SBD/Issue 41/Sports Media

Kenny Mayne's Online Series "Mayne Street" Debuts On

ESPN's Kenny Mayne Launches
Online Humor Series Today
“Mayne Street,” the project of longtime ESPN on-air personality Kenny Mayne, premiered on today. The online humor series chronicles a fictionalized account of his life working for the network. Produced in a deadpan humor style not unlike “The Office” or some of Larry David’s work, the video segments will run about two to six minutes each and appear on the site over the next two months. The project, at one point contemplated for one of ESPN’s TV networks, fell to the back burner and then resurrected itself last year during Mayne’s contract renewal talks. “I brought it up again, and [ESPN Exec VP/Content John] Skipper said let’s just go for it online and get right into production, since that's where so many people are watching anyway,” Mayne said. “This has been an absolute blast, more fun than anything I’ve done at ESPN.” Mayne has continued do his feature work for ESPN during production of “Mayne Street,” essentially trading in his slots on “SportsCenter” to produce the segments (Eric Fisher, SportsBusiness Journal). Mayne said, "I’ve been calling it like a poor man’s Larry David. It’s Larry David meets 10% Christopher Guest meets PBS’ ‘Frontline.’ It doesn’t matter. It’s three-and-a-half minutes long. Just watch it. What else are you going to do?" ("Mike & Mike in the Morning," ESPN2, 11/11). At presstime, the debut episode was the main story on (THE DAILY).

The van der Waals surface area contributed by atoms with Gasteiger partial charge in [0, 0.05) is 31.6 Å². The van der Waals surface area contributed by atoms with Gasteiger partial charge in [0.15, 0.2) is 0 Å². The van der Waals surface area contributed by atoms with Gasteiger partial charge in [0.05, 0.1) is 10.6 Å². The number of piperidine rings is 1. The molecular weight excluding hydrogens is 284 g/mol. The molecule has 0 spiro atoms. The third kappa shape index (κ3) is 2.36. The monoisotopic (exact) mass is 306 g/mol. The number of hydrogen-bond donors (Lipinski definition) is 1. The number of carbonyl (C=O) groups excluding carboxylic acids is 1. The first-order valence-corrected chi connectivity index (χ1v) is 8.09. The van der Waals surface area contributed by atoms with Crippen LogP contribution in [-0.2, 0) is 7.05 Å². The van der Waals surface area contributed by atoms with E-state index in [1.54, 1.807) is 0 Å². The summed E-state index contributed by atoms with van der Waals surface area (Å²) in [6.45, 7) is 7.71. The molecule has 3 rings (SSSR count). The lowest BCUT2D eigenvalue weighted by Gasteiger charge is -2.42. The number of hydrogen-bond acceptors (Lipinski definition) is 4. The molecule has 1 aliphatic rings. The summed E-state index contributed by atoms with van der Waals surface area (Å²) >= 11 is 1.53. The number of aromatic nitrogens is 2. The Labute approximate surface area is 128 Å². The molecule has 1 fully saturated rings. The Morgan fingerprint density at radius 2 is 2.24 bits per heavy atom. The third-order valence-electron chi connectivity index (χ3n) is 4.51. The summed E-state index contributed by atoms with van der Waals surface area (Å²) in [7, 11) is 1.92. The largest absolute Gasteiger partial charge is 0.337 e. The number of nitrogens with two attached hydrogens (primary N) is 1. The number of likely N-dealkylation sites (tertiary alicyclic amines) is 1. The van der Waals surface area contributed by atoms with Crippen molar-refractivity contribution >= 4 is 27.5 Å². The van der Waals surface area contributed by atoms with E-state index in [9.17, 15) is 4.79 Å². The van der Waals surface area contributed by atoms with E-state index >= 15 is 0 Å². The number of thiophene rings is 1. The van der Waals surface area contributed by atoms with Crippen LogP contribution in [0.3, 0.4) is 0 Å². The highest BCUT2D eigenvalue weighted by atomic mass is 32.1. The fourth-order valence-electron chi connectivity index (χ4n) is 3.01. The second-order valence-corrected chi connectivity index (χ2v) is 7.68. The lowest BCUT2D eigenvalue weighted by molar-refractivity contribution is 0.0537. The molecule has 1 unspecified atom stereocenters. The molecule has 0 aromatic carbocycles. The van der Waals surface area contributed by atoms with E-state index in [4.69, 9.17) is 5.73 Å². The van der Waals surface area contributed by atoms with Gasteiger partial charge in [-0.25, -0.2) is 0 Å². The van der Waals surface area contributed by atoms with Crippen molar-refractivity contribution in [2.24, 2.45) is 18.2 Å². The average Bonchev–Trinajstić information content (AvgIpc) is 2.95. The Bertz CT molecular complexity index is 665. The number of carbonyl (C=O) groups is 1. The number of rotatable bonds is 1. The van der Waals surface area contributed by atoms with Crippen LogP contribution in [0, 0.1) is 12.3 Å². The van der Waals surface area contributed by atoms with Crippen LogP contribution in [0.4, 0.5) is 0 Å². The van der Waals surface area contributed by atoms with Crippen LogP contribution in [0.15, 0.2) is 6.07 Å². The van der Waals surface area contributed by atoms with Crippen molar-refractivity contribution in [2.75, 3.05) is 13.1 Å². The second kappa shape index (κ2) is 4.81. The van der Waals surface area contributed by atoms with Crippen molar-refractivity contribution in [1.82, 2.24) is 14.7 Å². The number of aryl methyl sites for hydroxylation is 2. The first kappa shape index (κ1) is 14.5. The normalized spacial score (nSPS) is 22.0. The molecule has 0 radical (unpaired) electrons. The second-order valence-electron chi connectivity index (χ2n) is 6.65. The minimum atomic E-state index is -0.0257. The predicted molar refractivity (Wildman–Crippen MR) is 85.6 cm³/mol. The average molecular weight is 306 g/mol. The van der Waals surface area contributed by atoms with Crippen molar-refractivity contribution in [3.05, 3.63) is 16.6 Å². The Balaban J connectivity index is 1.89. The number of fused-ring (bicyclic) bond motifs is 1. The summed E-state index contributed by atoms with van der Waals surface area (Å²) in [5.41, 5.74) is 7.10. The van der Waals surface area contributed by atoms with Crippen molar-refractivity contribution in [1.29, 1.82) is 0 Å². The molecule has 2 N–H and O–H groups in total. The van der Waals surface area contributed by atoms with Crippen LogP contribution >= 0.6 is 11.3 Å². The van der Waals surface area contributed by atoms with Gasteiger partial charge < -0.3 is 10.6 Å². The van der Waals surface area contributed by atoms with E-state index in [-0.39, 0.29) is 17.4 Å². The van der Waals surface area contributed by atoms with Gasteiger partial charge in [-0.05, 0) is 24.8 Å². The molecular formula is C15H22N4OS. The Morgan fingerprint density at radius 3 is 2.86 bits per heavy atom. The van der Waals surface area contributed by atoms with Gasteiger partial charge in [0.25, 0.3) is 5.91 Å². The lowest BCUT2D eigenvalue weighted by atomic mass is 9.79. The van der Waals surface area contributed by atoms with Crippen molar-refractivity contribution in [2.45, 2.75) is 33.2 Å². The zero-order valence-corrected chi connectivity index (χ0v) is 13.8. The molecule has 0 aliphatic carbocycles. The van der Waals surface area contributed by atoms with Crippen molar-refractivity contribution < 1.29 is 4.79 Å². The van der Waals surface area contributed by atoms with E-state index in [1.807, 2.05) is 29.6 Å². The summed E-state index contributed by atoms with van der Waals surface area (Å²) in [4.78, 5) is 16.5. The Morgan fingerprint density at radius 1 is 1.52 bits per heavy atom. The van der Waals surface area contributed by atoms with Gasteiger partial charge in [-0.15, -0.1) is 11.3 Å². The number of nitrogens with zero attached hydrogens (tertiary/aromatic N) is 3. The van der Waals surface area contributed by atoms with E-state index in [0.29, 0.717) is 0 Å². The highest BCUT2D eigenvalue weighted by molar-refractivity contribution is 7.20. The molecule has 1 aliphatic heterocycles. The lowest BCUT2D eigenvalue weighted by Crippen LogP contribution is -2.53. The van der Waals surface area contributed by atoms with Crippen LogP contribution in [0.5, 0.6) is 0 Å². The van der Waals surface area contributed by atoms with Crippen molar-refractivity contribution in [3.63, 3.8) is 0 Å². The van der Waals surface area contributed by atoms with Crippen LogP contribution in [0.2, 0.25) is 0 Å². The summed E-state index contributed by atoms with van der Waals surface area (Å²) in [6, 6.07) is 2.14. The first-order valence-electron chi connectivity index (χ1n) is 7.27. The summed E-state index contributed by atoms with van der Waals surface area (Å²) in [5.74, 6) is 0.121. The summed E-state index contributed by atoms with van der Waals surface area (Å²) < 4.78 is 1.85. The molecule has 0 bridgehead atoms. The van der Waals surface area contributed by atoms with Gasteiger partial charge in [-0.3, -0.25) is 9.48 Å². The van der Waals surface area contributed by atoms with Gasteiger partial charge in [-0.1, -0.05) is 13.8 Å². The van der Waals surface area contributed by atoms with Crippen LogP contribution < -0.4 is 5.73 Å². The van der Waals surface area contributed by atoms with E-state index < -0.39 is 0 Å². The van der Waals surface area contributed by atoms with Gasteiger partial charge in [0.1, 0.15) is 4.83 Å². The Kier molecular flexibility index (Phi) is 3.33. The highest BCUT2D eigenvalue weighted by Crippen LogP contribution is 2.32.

MAYNE STREET PLAYERS: TUBEFILTER's Lindsay Stidham reported Mayne in the show is "surrounded by a venerable cast of characters who have been in the comedy game for a long time." The show is "scripted but leaves room for plenty of improvisation -- which suits Mayne perfectly" (, 11/10). Mayne said that the show also will include "special guest appearances," including Celtics G Ray Allen, celebrity chef Bobby Flay and actor Dominic Chianese. Filmmaker Josh Shelov, who is working with Mayne on the show, said, "Originally we wanted it to be a full 30 minute TV show, but in order to speed up production ESPN turned it into a web series. The medium of the day is the Internet and we are happy to be a part of that" (, 11/10). 

PERFECT MATCH: TV WEEK's Jon Lafayette reported ESPN has secured Vicks NyQuil as a presenting sponsor for "Mayne Street" (, 11/9). AD AGE's Larry Dobrow reported Starcom MediaVest Group "played matchmaker" for NyQuil and ESPN "early in the developmental process." NyQuil officials "enjoyed considerable access during production, to the extent that ESPN put together an early rough cut of the series for sponsor approval." Vicks Assistant Brand Manager Jason Partin: "We got to see them in execution, rather than just on the page, and weigh in at that point. That was important to us" (, 11/10).

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